“AdvoCard is an umbrella organisation and supports Individual Advocacy at AdvoCard; Collective Advocacy: a group ‘Community Voices’; Welfare Reform Advocacy; Edinburgh Carers’ Council; The Patients’ Council of The Royal Edinburgh Hospital; and advocacy at Her Majesty’s Prison. I myself have used three of these avenues: Individual Advocacy, Collective Advocacy and I have attended main meetings of The Patients’ Council of The Royal Edinburgh Hospital. I have used individual advocacy at AdvoCard since 1999 probably on more than seventy occasions. Advocacy is enshrined in The Mental Health (Care & Treatment) (Scotland) Act 2003 as being the right of any mental patient (which includes people having dementia, people having learning difficulties and people who have personality disorders.) Advocacy is about empowering people in a situation where he or she might be at a disadvantage: where there is a bias against a service user or where there is an imbalance of power. Advocacy is helpful where there is a situation of prejudice; where a person needs to find out what rights he or she has in a given situation; or where clarification about a situation is needed. Advocacy helps to lend support in a situation that may be emotionally threatening; and advocacy is an equaliser. A nurse on the Mental Health Assessment Service at The Royal Edinburgh Hospital once said to me that the purpose of advocacy is where a person is afraid to say something or where a person thinks that he or she will forget something that is discussed at an appointment.
“Some of the purposes for which I have used individual advocacy over the years include appointments with Community Psychiatric Nurses; appointments with Consultant Psychiatrists and appointments with GPs, also appointments at other mental health organisations. Beyond this, into the field of general living I have used advocacy for three separate appointments about different things with a housing officer of a housing association; for an appointment with a utility provider; and for an appointment with a pharmacist, plus many more appointments over the years. The advocacy has comprised prior discussion of the content of an appointment; the appointment itself and then a later discussion to go over notes made by the advocate and by the service user on the appointment, to fine-tune the notes and then to sign the notes as being an accurate representation of the content of the advocacy appointment. Advocacy is used by both service users and carers.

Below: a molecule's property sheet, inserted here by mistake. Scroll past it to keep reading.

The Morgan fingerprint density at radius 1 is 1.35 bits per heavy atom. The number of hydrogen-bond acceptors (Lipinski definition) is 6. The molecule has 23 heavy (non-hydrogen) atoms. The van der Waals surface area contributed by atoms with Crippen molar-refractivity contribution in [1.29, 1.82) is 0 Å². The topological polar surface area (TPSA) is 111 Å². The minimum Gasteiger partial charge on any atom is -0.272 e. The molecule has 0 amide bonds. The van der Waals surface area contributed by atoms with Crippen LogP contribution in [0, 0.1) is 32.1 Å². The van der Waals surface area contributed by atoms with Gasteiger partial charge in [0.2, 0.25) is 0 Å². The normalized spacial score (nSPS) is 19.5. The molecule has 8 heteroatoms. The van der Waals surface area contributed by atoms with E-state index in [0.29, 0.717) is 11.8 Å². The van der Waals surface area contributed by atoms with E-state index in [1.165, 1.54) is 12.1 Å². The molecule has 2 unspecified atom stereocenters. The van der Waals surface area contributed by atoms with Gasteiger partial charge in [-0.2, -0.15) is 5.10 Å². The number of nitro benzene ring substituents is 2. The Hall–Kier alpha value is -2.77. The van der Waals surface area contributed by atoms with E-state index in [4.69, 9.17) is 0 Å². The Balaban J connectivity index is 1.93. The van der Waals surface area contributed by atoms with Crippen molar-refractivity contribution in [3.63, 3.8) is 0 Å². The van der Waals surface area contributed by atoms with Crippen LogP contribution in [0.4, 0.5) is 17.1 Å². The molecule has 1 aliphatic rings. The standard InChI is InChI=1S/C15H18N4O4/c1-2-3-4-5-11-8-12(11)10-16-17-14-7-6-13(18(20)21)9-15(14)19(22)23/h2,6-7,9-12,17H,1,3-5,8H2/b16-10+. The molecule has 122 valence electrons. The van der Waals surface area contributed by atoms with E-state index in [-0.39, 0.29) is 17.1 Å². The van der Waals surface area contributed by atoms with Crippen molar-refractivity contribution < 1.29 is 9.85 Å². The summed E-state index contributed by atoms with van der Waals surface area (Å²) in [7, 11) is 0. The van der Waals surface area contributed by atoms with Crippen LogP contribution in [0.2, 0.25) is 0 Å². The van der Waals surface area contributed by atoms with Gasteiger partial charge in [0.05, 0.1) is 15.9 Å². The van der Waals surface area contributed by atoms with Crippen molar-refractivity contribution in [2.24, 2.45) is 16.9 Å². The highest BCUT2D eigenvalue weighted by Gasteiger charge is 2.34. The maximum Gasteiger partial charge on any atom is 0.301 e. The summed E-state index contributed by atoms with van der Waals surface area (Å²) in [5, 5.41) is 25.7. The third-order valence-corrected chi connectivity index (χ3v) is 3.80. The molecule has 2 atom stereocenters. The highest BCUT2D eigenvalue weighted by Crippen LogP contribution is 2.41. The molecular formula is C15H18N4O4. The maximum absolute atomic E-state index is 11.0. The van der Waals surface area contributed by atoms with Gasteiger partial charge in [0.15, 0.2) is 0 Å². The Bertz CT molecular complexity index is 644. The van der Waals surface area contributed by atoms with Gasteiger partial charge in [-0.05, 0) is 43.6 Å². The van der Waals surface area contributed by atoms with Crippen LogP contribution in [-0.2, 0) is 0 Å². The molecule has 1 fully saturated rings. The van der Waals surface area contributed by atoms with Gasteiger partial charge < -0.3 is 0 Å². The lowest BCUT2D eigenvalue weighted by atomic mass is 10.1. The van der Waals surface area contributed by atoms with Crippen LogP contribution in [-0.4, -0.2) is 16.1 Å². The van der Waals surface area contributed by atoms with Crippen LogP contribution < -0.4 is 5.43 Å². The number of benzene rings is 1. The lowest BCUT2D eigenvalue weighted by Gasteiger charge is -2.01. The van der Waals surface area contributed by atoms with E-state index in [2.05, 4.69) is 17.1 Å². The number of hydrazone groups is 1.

“What individual advocacy brings is peace of mind in the knowledge that the service user’s viewpoint (or carer’s viewpoint) will be listened to. The knowledge that the service user’s (or carer’s) viewpoint will be listened to has a positive knock-on effect onto the service user’s or carer’s state of mind & also this has a calming and stabilising effect on the client’s emotional well being. To approach AdvoCard takes the worry out of a situation. When an advocate has been trained he or she is a professional person and is bidden to keep confidential the content of any discussions. The advocate represents the client’s viewpoint and does not put their own point of view forward. It is usually the case that an advocate will work with AdvoCard for a few months or over a year: and this means that there can be a certain amount of continuity for a client having several different advocacy appointments with the same advocate where this is requested. A service user or carer can choose whether to have a male or female advocate.
“A service that can be offered by AdvoCard is to help to compose a letter for a client. AdvoCard have also supplied for me material obtained from the Internet: for example I have been able to have from AdvoCard material on Named Persons; material on the conditions of paying Council Tax; and material on Duncan Street Dental Clinic, a specialist dental practice for patients who have a problem with ordinary dentistry and who have special dental needs.